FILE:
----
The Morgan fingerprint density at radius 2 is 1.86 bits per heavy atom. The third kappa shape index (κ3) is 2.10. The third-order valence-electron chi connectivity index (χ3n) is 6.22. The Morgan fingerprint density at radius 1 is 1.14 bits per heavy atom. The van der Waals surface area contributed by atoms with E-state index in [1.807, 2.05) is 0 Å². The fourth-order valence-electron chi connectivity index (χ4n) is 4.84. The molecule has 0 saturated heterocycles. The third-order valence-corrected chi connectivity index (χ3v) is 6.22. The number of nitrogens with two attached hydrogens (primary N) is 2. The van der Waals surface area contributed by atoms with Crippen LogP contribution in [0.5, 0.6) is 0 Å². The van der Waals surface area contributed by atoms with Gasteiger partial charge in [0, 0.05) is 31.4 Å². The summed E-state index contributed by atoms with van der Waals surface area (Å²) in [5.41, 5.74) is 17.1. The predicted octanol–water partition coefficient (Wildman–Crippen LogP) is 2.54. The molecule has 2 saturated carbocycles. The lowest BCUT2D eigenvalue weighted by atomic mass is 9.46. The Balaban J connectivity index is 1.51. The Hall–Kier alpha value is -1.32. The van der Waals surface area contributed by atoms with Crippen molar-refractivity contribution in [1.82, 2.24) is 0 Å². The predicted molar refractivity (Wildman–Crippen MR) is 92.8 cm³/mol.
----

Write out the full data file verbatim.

The Morgan fingerprint density at radius 2 is 1.86 bits per heavy atom. The third kappa shape index (κ3) is 2.10. The third-order valence-electron chi connectivity index (χ3n) is 6.22. The Morgan fingerprint density at radius 1 is 1.14 bits per heavy atom. The van der Waals surface area contributed by atoms with E-state index in [1.807, 2.05) is 0 Å². The fourth-order valence-electron chi connectivity index (χ4n) is 4.84. The molecule has 0 saturated heterocycles. The third-order valence-corrected chi connectivity index (χ3v) is 6.22. The number of nitrogens with two attached hydrogens (primary N) is 2. The van der Waals surface area contributed by atoms with Crippen LogP contribution in [0.5, 0.6) is 0 Å². The van der Waals surface area contributed by atoms with Gasteiger partial charge in [0, 0.05) is 31.4 Å². The summed E-state index contributed by atoms with van der Waals surface area (Å²) in [5.41, 5.74) is 17.1. The predicted octanol–water partition coefficient (Wildman–Crippen LogP) is 2.54. The molecule has 2 saturated carbocycles. The lowest BCUT2D eigenvalue weighted by atomic mass is 9.46. The Balaban J connectivity index is 1.51. The Hall–Kier alpha value is -1.32. The van der Waals surface area contributed by atoms with Crippen molar-refractivity contribution in [1.82, 2.24) is 0 Å². The predicted molar refractivity (Wildman–Crippen MR) is 92.8 cm³/mol.